Each morning, the MRC is showcasing the most egregious bias we've uncovered over the years — four quotes for each of the 25 years of the MRC, 100 quotes total — all leading up to our big 25th Anniversary Gala on September 27. (Click here for ticket information)
Already this week, we’ve published the worst quotes of 1988, 1989 and 1990; today, the worst bias of 1991. Highlights include journalists saluting Anita Hill while disparaging Clarence Thomas (“if you gave Clarence Thomas a little flour on his face, you’d think you had [former KKK Grand Wizard] David Duke talking”), and a Boston Globe arts critic writing about patriotism: “Oh, say, we’ve seen too much. The Star-Spangled Banner pushes like a cough through America’s mouth...”
“And then there was Anita Hill, the poised daughter of so many generations of black women who have been burned carrying torches into the battle for principle. The cause of civil rights and social justice has so often fallen to them to defend. Harriet Tubman and Sojourner Truth were slaves by birth, freedom fighters by temperament. Rosa Parks was a tired seamstress who shoved history forward by refusing to give up her seat on the bus....The latest to claim her place in line is Anita Hill, a private, professional woman unwilling to relinquish her dignity without a fight.”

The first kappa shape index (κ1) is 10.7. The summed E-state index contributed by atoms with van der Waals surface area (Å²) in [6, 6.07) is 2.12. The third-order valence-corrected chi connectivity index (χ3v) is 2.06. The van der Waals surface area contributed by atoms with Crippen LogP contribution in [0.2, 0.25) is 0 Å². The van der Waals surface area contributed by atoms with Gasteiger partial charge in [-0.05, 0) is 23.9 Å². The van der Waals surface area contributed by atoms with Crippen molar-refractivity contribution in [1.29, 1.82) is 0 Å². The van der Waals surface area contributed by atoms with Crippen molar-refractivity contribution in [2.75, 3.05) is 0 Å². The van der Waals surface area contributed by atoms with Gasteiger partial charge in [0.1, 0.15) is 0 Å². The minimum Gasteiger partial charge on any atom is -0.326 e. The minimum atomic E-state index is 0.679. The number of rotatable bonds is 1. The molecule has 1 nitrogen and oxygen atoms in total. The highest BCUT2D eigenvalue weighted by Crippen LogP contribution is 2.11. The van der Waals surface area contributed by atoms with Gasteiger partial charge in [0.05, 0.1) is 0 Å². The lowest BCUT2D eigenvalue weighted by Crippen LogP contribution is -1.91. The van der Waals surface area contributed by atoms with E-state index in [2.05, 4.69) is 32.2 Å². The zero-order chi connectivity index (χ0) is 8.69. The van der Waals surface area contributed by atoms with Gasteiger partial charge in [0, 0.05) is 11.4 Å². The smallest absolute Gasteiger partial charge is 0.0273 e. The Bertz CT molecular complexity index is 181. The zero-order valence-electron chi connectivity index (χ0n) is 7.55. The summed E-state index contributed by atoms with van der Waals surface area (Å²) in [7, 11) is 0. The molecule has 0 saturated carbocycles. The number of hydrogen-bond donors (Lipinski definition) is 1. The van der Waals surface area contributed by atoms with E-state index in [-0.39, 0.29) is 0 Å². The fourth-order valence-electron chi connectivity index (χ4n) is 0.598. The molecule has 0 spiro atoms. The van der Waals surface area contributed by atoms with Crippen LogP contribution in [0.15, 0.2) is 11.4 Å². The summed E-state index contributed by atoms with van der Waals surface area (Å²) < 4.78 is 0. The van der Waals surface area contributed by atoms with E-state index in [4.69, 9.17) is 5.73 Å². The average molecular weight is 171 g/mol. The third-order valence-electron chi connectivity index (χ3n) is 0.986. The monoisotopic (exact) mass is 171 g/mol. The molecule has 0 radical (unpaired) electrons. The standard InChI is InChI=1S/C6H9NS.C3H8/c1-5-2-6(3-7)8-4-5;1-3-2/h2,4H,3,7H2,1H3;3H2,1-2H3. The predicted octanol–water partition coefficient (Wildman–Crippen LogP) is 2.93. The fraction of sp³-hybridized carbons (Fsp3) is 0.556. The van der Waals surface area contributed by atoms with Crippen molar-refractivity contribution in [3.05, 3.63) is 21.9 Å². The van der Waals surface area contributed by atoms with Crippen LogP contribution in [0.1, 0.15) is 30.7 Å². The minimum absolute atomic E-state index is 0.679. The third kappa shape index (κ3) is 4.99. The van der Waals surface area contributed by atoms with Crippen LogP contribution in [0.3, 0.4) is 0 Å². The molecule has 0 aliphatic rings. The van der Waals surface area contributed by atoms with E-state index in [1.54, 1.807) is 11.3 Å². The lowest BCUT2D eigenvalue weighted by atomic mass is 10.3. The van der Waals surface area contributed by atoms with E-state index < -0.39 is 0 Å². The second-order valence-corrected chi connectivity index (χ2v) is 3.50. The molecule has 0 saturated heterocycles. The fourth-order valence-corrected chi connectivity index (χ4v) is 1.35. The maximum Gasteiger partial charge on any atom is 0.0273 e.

— Time Associate Editor Nancy Gibbs, October 21, 1991 issue.
“Clarence Thomas is the best only at his ability to bootlick for Ronald Reagan and George Bush....They didn’t pick him because he was black. They picked him because he’s a black conservative. And the thing that bothers me about his appointment — if they had put David Duke on, I wouldn’t scream as much because they would look at David Duke and reject him for what he is. If you gave Clarence Thomas a little flour on his face, you’d think you had David Duke talking.”
— Columnist Carl Rowan on Inside Washington, July 7, 1991.
“It’s short of soap, so there are lice in hospitals. It’s short of pantyhose, so women’s legs go bare. It’s short snowsuits, so babies stay home in winter....The problem isn’t communism; nobody even talked about communism this week. The problem is shortages.”
— NBC’s John Chancellor after the failure of a coup attempt in the Soviet Union, August 21, 1991 Nightly News.
“Oh say, we’ve seen too much. The Star-Spangled Banner pushes like a cough through America’s mouth and the twilight’s last gleaming is just that, a sickly flash above our heads as we ride unsuspecting in the bellies of sleek trains, plop to our knees in churches, embracing truths that disgust us.”
— Boston Globe arts critic and “poet” Patricia Smith in The Nation’s “Patriotism” issue, July 15/22, 1991.
Check back each morning for more classic bias quotes, or visit our “25th Anniversary” section for the entire collection.